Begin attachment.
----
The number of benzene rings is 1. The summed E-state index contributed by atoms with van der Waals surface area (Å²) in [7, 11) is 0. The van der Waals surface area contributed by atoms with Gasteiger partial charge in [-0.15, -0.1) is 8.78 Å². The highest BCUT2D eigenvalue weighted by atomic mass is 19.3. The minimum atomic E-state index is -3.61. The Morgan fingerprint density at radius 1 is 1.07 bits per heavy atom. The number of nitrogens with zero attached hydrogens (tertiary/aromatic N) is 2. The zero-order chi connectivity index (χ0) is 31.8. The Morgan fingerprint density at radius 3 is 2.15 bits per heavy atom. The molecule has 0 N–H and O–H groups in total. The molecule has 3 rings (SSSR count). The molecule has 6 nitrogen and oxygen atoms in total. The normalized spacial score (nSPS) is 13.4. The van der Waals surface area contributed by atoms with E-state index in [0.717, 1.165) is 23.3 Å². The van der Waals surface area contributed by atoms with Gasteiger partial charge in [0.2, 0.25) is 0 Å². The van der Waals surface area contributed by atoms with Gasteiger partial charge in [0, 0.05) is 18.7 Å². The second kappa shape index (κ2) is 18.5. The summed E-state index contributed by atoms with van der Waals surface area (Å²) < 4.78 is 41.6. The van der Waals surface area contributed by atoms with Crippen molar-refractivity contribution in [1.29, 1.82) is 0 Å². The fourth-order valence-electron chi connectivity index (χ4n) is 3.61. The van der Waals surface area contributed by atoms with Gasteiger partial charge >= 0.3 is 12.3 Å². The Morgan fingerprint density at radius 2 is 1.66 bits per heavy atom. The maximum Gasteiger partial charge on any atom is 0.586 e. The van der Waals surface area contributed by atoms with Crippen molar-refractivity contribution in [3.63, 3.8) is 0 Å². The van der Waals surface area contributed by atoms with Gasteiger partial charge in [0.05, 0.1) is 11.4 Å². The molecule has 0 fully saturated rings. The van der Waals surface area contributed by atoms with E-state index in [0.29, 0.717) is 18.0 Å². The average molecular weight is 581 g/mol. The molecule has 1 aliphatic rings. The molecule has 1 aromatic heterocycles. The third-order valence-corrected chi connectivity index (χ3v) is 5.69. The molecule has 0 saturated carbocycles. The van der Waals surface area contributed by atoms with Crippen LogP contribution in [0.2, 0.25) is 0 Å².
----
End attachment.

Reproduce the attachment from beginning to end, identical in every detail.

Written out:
The number of benzene rings is 1. The summed E-state index contributed by atoms with van der Waals surface area (Å²) in [7, 11) is 0. The van der Waals surface area contributed by atoms with Gasteiger partial charge in [-0.15, -0.1) is 8.78 Å². The highest BCUT2D eigenvalue weighted by atomic mass is 19.3. The minimum atomic E-state index is -3.61. The Morgan fingerprint density at radius 1 is 1.07 bits per heavy atom. The number of nitrogens with zero attached hydrogens (tertiary/aromatic N) is 2. The zero-order chi connectivity index (χ0) is 31.8. The Morgan fingerprint density at radius 3 is 2.15 bits per heavy atom. The molecule has 0 N–H and O–H groups in total. The molecule has 3 rings (SSSR count). The molecule has 6 nitrogen and oxygen atoms in total. The normalized spacial score (nSPS) is 13.4. The van der Waals surface area contributed by atoms with E-state index in [0.717, 1.165) is 23.3 Å². The van der Waals surface area contributed by atoms with Gasteiger partial charge in [0.2, 0.25) is 0 Å². The van der Waals surface area contributed by atoms with Gasteiger partial charge in [0, 0.05) is 18.7 Å². The second kappa shape index (κ2) is 18.5. The summed E-state index contributed by atoms with van der Waals surface area (Å²) < 4.78 is 41.6. The van der Waals surface area contributed by atoms with Crippen molar-refractivity contribution in [1.29, 1.82) is 0 Å². The fourth-order valence-electron chi connectivity index (χ4n) is 3.61. The van der Waals surface area contributed by atoms with Gasteiger partial charge >= 0.3 is 12.3 Å². The Morgan fingerprint density at radius 2 is 1.66 bits per heavy atom. The maximum Gasteiger partial charge on any atom is 0.586 e. The van der Waals surface area contributed by atoms with Crippen molar-refractivity contribution in [3.63, 3.8) is 0 Å². The van der Waals surface area contributed by atoms with Gasteiger partial charge in [0.05, 0.1) is 11.4 Å². The molecule has 0 fully saturated rings. The van der Waals surface area contributed by atoms with E-state index in [0.29, 0.717) is 18.0 Å². The average molecular weight is 581 g/mol. The molecule has 1 aliphatic rings. The molecule has 1 aromatic heterocycles. The third-order valence-corrected chi connectivity index (χ3v) is 5.69. The molecule has 0 saturated carbocycles. The van der Waals surface area contributed by atoms with Crippen LogP contribution in [0.2, 0.25) is 0 Å².